[Buildroot] [PATCH 1/1] package/xen: security bump to version 4.13.1
peter at korsgaard.com
Tue Jun 2 06:14:16 UTC 2020
>>>>> "Fabrice" == Fabrice Fontaine <fontaine.fabrice at gmail.com> writes:
> - Fix CVE-2020-11739: An issue was discovered in Xen through 4.13.x,
> allowing guest OS users to cause a denial of service or possibly gain
> privileges because of missing memory barriers in read-write unlock
> paths. The read-write unlock paths don't contain a memory barrier. On
> Arm, this means a processor is allowed to re-order the memory access
> with the preceding ones. In other words, the unlock may be seen by
> another processor before all the memory accesses within the "critical"
> section. As a consequence, it may be possible to have a writer executing
> a critical section at the same time as readers or another writer. In
> other words, many of the assumptions (e.g., a variable cannot be
> modified after a check) in the critical sections are not safe anymore.
> The read-write locks are used in hypercalls (such as grant-table ones),
> so a malicious guest could exploit the race. For instance, there is a
> small window where Xen can leak memory if XENMAPSPACE_grant_table is
> used concurrently. A malicious guest may be able to leak memory, or
> cause a hypervisor crash resulting in a Denial of Service (DoS).
> Information leak and privilege escalation cannot be excluded.
> - Fix CVE-2020-11740: An issue was discovered in xenoprof in Xen through
> 4.13.x, allowing guest OS users (without active profiling) to obtain
> sensitive information about other guests. Unprivileged guests can
> request to map xenoprof buffers, even if profiling has not been enabled
> for those guests. These buffers were not scrubbed.
> - Fix CVE-2020-11741: An issue was discovered in xenoprof in Xen through
> 4.13.x, allowing guest OS users (with active profiling) to obtain
> sensitive information about other guests, cause a denial of service, or
> possibly gain privileges. For guests for which "active" profiling was
> enabled by the administrator, the xenoprof code uses the standard Xen
> shared ring structure. Unfortunately, this code did not treat the guest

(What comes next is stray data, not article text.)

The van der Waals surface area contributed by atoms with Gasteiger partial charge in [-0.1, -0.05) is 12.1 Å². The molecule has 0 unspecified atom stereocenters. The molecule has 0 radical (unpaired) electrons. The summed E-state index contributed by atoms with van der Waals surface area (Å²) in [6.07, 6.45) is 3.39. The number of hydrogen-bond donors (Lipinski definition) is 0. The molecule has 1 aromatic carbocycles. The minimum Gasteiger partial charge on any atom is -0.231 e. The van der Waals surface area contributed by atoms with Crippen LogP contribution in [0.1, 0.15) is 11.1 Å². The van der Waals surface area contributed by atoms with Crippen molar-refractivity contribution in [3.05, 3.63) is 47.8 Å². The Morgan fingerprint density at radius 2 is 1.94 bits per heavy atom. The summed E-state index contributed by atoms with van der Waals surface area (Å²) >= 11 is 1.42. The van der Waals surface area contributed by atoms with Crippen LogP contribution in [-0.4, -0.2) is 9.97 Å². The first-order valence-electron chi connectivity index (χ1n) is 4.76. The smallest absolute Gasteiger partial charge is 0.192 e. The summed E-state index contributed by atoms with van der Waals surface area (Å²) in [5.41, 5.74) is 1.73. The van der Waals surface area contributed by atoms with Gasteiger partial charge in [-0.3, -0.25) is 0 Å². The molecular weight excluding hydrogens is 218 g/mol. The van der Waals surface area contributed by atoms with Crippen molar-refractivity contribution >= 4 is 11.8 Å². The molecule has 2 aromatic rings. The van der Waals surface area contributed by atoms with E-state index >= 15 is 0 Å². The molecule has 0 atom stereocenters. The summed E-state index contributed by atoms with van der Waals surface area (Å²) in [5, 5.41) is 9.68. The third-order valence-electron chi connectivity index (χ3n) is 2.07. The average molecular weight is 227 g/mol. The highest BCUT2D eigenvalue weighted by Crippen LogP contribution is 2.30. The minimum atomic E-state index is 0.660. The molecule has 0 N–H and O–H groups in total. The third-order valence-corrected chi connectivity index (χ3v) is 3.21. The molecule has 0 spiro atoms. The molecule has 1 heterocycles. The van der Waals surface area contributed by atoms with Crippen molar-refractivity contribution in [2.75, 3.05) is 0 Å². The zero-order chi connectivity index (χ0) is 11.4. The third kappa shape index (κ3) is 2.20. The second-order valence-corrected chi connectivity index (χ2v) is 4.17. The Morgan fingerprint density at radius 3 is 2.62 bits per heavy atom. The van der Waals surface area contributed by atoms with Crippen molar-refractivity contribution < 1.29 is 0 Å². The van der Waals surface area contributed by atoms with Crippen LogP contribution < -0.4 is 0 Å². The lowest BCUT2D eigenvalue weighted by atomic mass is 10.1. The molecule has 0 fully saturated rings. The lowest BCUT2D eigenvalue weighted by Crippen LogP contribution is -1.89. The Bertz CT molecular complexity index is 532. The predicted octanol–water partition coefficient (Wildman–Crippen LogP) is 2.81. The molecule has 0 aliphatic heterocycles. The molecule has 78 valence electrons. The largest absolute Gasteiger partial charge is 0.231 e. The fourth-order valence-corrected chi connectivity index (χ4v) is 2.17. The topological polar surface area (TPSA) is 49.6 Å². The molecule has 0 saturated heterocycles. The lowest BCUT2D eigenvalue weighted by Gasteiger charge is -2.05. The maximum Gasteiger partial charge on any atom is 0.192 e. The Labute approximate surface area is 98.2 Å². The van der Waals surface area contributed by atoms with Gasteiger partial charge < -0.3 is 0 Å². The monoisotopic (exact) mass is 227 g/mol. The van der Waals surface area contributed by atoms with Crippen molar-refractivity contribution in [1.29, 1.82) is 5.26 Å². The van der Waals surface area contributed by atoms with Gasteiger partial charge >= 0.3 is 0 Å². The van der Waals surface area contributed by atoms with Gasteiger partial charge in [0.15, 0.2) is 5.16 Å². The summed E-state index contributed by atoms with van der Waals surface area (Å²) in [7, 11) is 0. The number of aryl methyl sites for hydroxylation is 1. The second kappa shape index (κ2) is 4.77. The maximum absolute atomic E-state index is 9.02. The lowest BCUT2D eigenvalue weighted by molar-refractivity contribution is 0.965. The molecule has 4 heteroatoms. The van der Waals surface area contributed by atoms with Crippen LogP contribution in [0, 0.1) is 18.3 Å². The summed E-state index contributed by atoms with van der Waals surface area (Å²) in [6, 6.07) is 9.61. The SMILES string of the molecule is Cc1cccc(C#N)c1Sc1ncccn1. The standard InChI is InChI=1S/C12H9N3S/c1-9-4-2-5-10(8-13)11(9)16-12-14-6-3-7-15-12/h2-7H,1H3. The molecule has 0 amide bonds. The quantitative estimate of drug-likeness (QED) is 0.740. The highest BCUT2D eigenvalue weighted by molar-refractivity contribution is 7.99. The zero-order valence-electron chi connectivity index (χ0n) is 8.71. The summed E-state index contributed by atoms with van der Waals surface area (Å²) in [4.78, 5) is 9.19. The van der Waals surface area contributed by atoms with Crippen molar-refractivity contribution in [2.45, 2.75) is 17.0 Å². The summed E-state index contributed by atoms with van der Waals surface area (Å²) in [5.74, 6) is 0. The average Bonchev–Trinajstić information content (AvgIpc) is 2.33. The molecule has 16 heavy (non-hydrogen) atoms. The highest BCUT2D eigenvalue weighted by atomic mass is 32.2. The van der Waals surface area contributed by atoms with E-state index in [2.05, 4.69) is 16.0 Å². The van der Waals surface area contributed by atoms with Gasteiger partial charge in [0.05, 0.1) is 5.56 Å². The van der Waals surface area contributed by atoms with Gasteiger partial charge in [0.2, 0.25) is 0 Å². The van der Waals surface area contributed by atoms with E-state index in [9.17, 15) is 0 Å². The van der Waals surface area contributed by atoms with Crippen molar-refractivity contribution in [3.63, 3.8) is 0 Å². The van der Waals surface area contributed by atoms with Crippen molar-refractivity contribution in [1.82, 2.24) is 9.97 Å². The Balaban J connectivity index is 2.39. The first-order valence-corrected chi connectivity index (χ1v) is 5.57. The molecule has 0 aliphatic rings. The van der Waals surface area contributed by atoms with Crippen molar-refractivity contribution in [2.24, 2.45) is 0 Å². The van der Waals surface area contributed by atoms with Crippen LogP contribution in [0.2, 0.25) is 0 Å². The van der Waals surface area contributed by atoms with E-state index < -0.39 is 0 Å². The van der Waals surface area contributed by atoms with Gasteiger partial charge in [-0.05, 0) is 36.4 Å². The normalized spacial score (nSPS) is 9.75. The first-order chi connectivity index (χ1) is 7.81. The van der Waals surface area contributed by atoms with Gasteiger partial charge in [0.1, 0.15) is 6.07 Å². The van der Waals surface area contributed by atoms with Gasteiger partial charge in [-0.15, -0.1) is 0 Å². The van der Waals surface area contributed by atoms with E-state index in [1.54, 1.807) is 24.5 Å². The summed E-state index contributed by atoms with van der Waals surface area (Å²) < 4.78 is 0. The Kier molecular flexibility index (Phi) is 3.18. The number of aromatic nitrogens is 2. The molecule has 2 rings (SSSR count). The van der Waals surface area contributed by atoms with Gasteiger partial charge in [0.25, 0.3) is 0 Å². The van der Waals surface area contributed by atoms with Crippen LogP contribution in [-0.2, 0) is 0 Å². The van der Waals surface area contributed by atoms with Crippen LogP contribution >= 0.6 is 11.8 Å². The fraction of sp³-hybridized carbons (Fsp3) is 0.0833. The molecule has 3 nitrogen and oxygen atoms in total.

> as a potential adversary: it trusts the guest not to modify buffer size
> information or modify head / tail pointers in unexpected ways. This can
> crash the host (DoS). Privilege escalation cannot be ruled out.
> - Fix CVE-2020-11742: An issue was discovered in Xen through 4.13.x,
> allowing guest OS users to cause a denial of service because of bad
> continuation handling in GNTTABOP_copy. Grant table operations are
> expected to return 0 for success, and a negative number for errors. The
> fix for CVE-2017-12135 introduced a path through grant copy handling
> where success may be returned to the caller without any action taken. In
> particular, the status fields of individual operations are left
> uninitialised, and may result in errant behaviour in the caller of
> GNTTABOP_copy. A buggy or malicious guest can construct its grant table
> in such a way that, when a backend domain tries to copy a grant, it hits
> the incorrect exit path. This returns success to the caller without
> doing anything, which may cause crashes or other incorrect behaviour.
> - Fix CVE-2020-11743: An issue was discovered in Xen through 4.13.x,
> allowing guest OS users to cause a denial of service because of a bad
> error path in GNTTABOP_map_grant. Grant table operations are expected to
> return 0 for success, and a negative number for errors. Some misplaced
> brackets cause one error path to return 1 instead of a negative value.
> The grant table code in Linux treats this condition as success, and
> proceeds with incorrectly initialised state. A buggy or malicious guest
> can construct its grant table in such a way that, when a backend domain
> tries to map a grant, it hits the incorrect error path. This will crash
> a Linux based dom0 or backend domain.
> Signed-off-by: Fabrice Fontaine <fontaine.fabrice at gmail.com>
Committed to 2020.02.x, thanks.
Bye, Peter Korsgaard
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